The growing number and variety of films geared toward mature audiences is apparent this September, starting with that old staple, the cerebral thriller. Dutch Director Anton Corbijn’s (Control, The American) ambitious new feature, A Most Wanted Man, is a coherent and thought-provoking adaptation of John Le Carré’s 2008 novel, set in Hamburg, where Le Carré was an agent. But A Most Wanted Man suggests how times have changed.
It is not the damp, dark atmosphere and Communist menace that troubles German spy leader Günther Bachmann (Philip Seymour Hoffman), but whether or not the disingenuous American diplomatic attaché Martha Sullivan (Robin Wright) and impatient German Security head (Rainer Bock) will wreck his intricate plan.
Bachmann wants to use a Chechen refugee (Grigoriy Dobrygin), deemed a terrorist suspect, a dodgy Muslim philanthropist (Homayoun Ershadi), and a compromised banker (Willem Defoe) to entrap the terrorist ringleaders behind the money-laundering. Bachmann, whose informants were killed in a previous operation, is guarded, but in modern espionage it’s not the enemy, but your allies you have to worry about. While it is disappointing that German characters all converse in English, Philip Seymour Hoffman is so good in this, his final film, that you are quickly drawn into the compelling story.
Another thriller, albeit far more sordid and gory, is A Walk among the Tombstones. The talented Hollywood scriptwriter Scott Frank directed his adaptation of Lawrence Block’s crime novel. Liam Neeson plays the unlicensed gumshoe and recovering alcoholic Matthew Scudder with such a convincing mix of pain, authority and experience that you overlook all the clichés and marvel at the 62-year-old actor’s every move.
There are some true stories that, when adapted for cinema, seem too good to be true. Pride is one of those, although Director Matthew Warchus’s comedy about the unlikely alliance between a group of London-based gay activists and a Welsh mining village has a lot going for it.
The ensemble cast is headed by 64-year-old Bill Nighy as the miners’ welfare secretary and a closet homosexual. Imelda Staunton (58) is at her forthright best as his feisty friend who has suspected it ‘since about 1968.’ Dominic West plays a flamboyant activist who breaks down the barriers in Wales with his contagious love of dancing. He later contracts Aids. If Warchus and writer Stephen Beresford hadn’t felt compelled to attach a character and story to every single gay issue, and had instead tightened their focus, the film would have packed a firmer punch.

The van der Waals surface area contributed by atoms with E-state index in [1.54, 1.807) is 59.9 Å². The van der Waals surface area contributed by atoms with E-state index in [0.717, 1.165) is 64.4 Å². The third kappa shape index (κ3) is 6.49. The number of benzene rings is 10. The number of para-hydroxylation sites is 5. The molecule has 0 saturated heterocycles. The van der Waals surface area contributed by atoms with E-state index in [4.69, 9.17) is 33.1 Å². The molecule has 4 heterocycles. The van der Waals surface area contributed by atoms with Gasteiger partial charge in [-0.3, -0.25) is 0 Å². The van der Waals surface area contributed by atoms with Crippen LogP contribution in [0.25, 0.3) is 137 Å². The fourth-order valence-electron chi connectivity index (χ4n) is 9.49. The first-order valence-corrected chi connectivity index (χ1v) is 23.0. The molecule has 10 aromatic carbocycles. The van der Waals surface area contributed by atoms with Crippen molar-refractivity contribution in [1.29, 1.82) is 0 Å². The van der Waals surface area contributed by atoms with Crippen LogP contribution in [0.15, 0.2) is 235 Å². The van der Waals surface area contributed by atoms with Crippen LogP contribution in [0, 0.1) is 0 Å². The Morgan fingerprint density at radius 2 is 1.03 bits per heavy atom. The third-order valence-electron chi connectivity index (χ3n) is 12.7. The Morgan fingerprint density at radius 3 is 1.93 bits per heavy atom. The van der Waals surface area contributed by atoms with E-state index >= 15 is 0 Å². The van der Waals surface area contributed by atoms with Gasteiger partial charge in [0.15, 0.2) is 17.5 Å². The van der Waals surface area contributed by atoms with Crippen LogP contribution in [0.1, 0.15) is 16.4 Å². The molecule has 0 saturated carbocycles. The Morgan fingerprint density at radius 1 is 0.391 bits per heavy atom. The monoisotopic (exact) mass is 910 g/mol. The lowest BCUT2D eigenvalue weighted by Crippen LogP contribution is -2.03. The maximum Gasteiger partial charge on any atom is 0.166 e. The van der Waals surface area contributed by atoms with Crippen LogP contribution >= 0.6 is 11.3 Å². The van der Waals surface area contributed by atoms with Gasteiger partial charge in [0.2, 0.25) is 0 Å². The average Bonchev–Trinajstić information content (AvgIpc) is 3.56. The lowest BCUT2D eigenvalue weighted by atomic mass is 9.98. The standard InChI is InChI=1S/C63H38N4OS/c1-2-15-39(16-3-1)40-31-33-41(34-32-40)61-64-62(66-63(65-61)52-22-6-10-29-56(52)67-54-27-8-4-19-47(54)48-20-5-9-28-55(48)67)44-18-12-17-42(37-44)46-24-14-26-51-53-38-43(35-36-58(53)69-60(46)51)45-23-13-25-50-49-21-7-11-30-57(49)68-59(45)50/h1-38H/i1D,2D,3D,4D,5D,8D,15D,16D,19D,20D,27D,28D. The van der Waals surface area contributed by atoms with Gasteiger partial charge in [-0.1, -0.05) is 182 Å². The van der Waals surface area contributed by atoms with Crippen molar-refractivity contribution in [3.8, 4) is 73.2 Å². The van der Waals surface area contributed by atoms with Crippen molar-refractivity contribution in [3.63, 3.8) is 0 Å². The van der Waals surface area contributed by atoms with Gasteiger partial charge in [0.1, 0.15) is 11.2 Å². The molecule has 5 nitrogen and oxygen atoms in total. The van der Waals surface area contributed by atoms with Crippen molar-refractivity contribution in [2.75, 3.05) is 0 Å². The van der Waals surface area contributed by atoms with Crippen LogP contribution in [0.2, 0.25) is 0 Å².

Helen Mirren and Om Puri play rival restaurateurs in a provincial French town in The Hundred-Foot Journey. This predictable, polite comedy-of-cultural- clashes doesn’t spare a cliché in its desire to win our hearts through our stomachs. Mirren and Puri guarantee solid performances, but their transformation from saboteurs to lovers is unconvincing. Middlebrow Director Lasse Hallström tries so hard to manipulate our emotions that it leaves a sour taste.
Is Woody Allen going sentimental on us at age 78? Magic in the Moonlight is a literal interpretation of the link between love and magic. In 1920’s Berlin, celebrity magician Stanley, AKA Wei Ling Soo (Colin Firth) is persuaded by a friend and former rival (Simon McBurney) to accompany him to the French Riviera to expose Sophie (Emma Stone), a free-spirited clairvoyant who has captivated a rich and gullible American family. Predictably, both fall under one another’s spell. Though entertaining and beautiful to look at, Firth and Stone are an odd pairing, while Allen’s script lacks the magic to make this a classic.
Also highly recommended is the Dardenne Brother’s Two Days, One Night. Another Oscar-worthy performance from Marion Cotillard (La Vie en Rose) is only one reason to see this insightful drama about dignity and employment. John Waters’ 1971 suburban comedy Polyester, starring Divine and Tab Hunter, is one of many cult classics to be featured in Scalarama’s September celebration of cinema taking place throughout the UK.